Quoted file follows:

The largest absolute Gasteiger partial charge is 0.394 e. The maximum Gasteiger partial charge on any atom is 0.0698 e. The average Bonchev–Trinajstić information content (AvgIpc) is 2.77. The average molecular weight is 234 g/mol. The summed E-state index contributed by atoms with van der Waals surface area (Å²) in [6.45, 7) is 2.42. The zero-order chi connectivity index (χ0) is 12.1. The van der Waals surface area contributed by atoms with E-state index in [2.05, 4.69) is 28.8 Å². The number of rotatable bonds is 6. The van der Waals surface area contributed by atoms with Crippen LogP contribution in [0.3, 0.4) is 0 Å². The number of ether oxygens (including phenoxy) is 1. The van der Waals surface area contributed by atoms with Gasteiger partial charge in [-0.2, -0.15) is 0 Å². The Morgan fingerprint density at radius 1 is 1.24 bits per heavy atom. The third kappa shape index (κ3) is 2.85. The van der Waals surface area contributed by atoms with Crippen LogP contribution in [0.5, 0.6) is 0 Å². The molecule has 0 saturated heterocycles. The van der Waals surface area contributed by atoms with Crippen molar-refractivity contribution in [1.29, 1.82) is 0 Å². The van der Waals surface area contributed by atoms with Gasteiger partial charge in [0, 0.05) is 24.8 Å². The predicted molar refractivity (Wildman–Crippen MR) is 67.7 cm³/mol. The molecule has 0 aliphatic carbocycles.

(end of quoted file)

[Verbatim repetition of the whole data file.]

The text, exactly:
The largest absolute Gasteiger partial charge is 0.394 e. The maximum Gasteiger partial charge on any atom is 0.0698 e. The average Bonchev–Trinajstić information content (AvgIpc) is 2.77. The average molecular weight is 234 g/mol. The summed E-state index contributed by atoms with van der Waals surface area (Å²) in [6.45, 7) is 2.42. The zero-order chi connectivity index (χ0) is 12.1. The van der Waals surface area contributed by atoms with E-state index in [2.05, 4.69) is 28.8 Å². The number of rotatable bonds is 6. The van der Waals surface area contributed by atoms with Crippen LogP contribution in [0.3, 0.4) is 0 Å². The number of ether oxygens (including phenoxy) is 1. The van der Waals surface area contributed by atoms with Gasteiger partial charge in [-0.2, -0.15) is 0 Å². The Morgan fingerprint density at radius 1 is 1.24 bits per heavy atom. The third kappa shape index (κ3) is 2.85. The van der Waals surface area contributed by atoms with Crippen LogP contribution in [0.5, 0.6) is 0 Å². The molecule has 0 saturated heterocycles. The van der Waals surface area contributed by atoms with Crippen molar-refractivity contribution in [1.29, 1.82) is 0 Å². The van der Waals surface area contributed by atoms with Gasteiger partial charge in [0, 0.05) is 24.8 Å². The predicted molar refractivity (Wildman–Crippen MR) is 67.7 cm³/mol. The molecule has 0 aliphatic carbocycles.